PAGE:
J - Jurassic Park by Michael Crichton

Recreating dinosaurs. What could possibly go wrong? The movies were fun, but as is almost always the case, I find myself much preferring the book.


K - Kabuki by David Mack

This is the only graphic work I chose to include in my list. I wanted to keep it just prose works, but Kabuki had such an impact on me I had to include it. David Mack has written a fascinating set of stories, but I’m also drawn to his incredible art, which is very different from anything I’d ever seen in comics. If I were to choose a prose novel instead of these graphic ones it would likely be The Kitchen God’s Wife by Amy Tan.


L - The Lord of the Rings by J.R.R. Tolkien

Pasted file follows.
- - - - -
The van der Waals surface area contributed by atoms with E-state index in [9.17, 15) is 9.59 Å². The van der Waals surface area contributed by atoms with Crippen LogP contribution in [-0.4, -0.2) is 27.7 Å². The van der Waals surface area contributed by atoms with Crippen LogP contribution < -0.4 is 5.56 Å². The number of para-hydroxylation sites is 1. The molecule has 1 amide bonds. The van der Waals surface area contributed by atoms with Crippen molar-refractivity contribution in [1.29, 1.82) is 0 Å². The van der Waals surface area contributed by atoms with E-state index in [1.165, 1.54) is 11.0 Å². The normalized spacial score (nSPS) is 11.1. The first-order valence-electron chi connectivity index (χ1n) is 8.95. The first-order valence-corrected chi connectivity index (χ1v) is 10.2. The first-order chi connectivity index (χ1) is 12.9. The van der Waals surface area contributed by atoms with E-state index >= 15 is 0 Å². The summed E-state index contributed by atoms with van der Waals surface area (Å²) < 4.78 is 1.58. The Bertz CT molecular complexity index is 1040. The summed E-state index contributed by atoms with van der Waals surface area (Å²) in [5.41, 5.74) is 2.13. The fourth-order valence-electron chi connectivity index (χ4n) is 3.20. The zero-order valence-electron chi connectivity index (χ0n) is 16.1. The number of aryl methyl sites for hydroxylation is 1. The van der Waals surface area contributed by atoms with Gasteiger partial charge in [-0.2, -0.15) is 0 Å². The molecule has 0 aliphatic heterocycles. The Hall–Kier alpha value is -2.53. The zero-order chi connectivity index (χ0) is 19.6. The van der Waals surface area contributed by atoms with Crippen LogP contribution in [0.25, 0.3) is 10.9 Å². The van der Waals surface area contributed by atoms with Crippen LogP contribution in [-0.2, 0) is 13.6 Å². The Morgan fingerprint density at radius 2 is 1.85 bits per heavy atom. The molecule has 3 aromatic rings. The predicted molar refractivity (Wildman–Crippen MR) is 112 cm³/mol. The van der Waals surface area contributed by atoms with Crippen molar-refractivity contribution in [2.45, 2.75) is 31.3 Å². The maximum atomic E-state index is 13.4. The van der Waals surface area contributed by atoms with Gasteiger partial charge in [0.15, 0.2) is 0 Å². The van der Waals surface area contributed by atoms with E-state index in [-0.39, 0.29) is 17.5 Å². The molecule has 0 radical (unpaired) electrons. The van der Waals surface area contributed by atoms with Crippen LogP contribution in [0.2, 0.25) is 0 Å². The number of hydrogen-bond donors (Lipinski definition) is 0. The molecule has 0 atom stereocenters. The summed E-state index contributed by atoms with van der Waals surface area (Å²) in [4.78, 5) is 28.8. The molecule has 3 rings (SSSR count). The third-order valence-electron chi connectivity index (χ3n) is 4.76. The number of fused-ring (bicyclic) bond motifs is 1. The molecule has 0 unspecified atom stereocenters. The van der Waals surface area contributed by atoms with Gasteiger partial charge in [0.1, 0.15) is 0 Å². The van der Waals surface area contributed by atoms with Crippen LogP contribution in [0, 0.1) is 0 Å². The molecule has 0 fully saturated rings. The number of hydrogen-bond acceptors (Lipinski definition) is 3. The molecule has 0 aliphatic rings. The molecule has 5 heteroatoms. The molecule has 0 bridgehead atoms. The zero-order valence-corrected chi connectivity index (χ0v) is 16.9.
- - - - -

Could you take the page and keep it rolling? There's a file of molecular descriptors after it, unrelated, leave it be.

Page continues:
I’m treating this as a single novel instead of a trilogy. This is another work that had a tremendous impact on me growing up. After reading Terry Brooks I’d heard about Tolkien so I gave him a try. And I’ve been reading him ever sense, sometimes rereading this series, and sometimes reading from his other works.


M - The Martian by Andy Weir

The Martian was a very personal story with a protagonist I immediately liked. How do you survive on Mars when you’re left there alone with limited resources? Great story.


N - The Name of the Wind by Patrick Rothfuss

Patrick Rothfuss has a way with words, and this is one of my favorite books both for the story and the way in which he tells the story. I look forward to rereading it before the final book in the trilogy is released.


O - The Ocean at the End of the Lane by Neil Gaiman